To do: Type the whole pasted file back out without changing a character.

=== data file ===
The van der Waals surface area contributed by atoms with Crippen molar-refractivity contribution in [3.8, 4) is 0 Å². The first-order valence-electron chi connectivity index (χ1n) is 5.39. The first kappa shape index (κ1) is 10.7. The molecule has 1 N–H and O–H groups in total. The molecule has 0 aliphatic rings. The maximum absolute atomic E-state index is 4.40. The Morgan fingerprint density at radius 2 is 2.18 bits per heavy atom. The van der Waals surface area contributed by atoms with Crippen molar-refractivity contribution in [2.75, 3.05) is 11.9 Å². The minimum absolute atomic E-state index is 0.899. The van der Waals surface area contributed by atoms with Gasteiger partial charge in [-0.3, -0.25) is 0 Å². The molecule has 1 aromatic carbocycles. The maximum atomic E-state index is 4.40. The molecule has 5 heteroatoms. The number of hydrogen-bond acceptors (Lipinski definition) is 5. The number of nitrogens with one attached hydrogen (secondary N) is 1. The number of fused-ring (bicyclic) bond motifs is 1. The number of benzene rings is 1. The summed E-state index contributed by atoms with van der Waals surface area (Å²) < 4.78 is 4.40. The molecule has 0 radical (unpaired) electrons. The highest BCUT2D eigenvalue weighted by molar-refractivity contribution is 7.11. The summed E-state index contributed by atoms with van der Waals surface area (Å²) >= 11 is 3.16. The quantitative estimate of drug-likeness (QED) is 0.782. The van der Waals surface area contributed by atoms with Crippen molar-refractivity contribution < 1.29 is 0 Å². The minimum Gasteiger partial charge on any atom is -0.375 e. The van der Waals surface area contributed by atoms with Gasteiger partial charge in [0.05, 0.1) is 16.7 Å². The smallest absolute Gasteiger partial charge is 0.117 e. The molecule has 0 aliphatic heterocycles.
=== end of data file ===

The van der Waals surface area contributed by atoms with Crippen molar-refractivity contribution in [3.8, 4) is 0 Å². The first-order valence-electron chi connectivity index (χ1n) is 5.39. The first kappa shape index (κ1) is 10.7. The molecule has 1 N–H and O–H groups in total. The molecule has 0 aliphatic rings. The maximum absolute atomic E-state index is 4.40. The Morgan fingerprint density at radius 2 is 2.18 bits per heavy atom. The van der Waals surface area contributed by atoms with Crippen molar-refractivity contribution in [2.75, 3.05) is 11.9 Å². The minimum absolute atomic E-state index is 0.899. The van der Waals surface area contributed by atoms with Gasteiger partial charge in [-0.3, -0.25) is 0 Å². The molecule has 1 aromatic carbocycles. The maximum atomic E-state index is 4.40. The molecule has 5 heteroatoms. The number of hydrogen-bond acceptors (Lipinski definition) is 5. The number of nitrogens with one attached hydrogen (secondary N) is 1. The number of fused-ring (bicyclic) bond motifs is 1. The number of benzene rings is 1. The summed E-state index contributed by atoms with van der Waals surface area (Å²) < 4.78 is 4.40. The molecule has 0 radical (unpaired) electrons. The highest BCUT2D eigenvalue weighted by molar-refractivity contribution is 7.11. The summed E-state index contributed by atoms with van der Waals surface area (Å²) >= 11 is 3.16. The quantitative estimate of drug-likeness (QED) is 0.782. The van der Waals surface area contributed by atoms with Crippen molar-refractivity contribution < 1.29 is 0 Å². The minimum Gasteiger partial charge on any atom is -0.375 e. The van der Waals surface area contributed by atoms with Gasteiger partial charge in [0.05, 0.1) is 16.7 Å². The smallest absolute Gasteiger partial charge is 0.117 e. The molecule has 0 aliphatic heterocycles.